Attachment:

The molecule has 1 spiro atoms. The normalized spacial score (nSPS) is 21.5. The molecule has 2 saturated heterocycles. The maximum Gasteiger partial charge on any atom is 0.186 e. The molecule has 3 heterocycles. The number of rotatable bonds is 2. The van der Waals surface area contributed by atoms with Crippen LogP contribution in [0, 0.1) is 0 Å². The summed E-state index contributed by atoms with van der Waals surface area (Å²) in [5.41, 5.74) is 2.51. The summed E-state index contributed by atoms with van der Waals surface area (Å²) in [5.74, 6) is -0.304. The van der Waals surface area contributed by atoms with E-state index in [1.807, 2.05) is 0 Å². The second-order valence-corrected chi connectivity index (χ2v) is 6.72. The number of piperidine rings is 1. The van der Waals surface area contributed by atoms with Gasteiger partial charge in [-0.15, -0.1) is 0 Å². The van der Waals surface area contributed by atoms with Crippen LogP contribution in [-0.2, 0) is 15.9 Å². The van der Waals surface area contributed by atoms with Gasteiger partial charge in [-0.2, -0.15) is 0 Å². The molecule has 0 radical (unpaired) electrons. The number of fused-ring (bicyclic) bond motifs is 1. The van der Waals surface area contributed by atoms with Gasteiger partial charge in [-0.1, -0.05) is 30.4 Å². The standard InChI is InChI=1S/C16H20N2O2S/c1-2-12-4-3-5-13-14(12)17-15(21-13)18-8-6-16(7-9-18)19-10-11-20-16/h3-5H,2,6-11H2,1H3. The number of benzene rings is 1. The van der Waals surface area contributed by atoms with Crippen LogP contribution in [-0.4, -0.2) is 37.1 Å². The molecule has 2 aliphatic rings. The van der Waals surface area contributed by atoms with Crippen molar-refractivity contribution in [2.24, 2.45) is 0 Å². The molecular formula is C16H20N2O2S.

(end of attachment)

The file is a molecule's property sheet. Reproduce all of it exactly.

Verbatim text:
The molecule has 1 spiro atoms. The normalized spacial score (nSPS) is 21.5. The molecule has 2 saturated heterocycles. The maximum Gasteiger partial charge on any atom is 0.186 e. The molecule has 3 heterocycles. The number of rotatable bonds is 2. The van der Waals surface area contributed by atoms with Crippen LogP contribution in [0, 0.1) is 0 Å². The summed E-state index contributed by atoms with van der Waals surface area (Å²) in [5.41, 5.74) is 2.51. The summed E-state index contributed by atoms with van der Waals surface area (Å²) in [5.74, 6) is -0.304. The van der Waals surface area contributed by atoms with E-state index in [1.807, 2.05) is 0 Å². The second-order valence-corrected chi connectivity index (χ2v) is 6.72. The number of piperidine rings is 1. The van der Waals surface area contributed by atoms with Gasteiger partial charge in [-0.15, -0.1) is 0 Å². The van der Waals surface area contributed by atoms with Crippen LogP contribution in [-0.2, 0) is 15.9 Å². The van der Waals surface area contributed by atoms with Gasteiger partial charge in [-0.2, -0.15) is 0 Å². The molecule has 0 radical (unpaired) electrons. The number of fused-ring (bicyclic) bond motifs is 1. The van der Waals surface area contributed by atoms with Gasteiger partial charge in [-0.1, -0.05) is 30.4 Å². The standard InChI is InChI=1S/C16H20N2O2S/c1-2-12-4-3-5-13-14(12)17-15(21-13)18-8-6-16(7-9-18)19-10-11-20-16/h3-5H,2,6-11H2,1H3. The number of benzene rings is 1. The van der Waals surface area contributed by atoms with Crippen LogP contribution in [-0.4, -0.2) is 37.1 Å². The molecule has 2 aliphatic rings. The van der Waals surface area contributed by atoms with Crippen molar-refractivity contribution in [2.24, 2.45) is 0 Å². The molecular formula is C16H20N2O2S.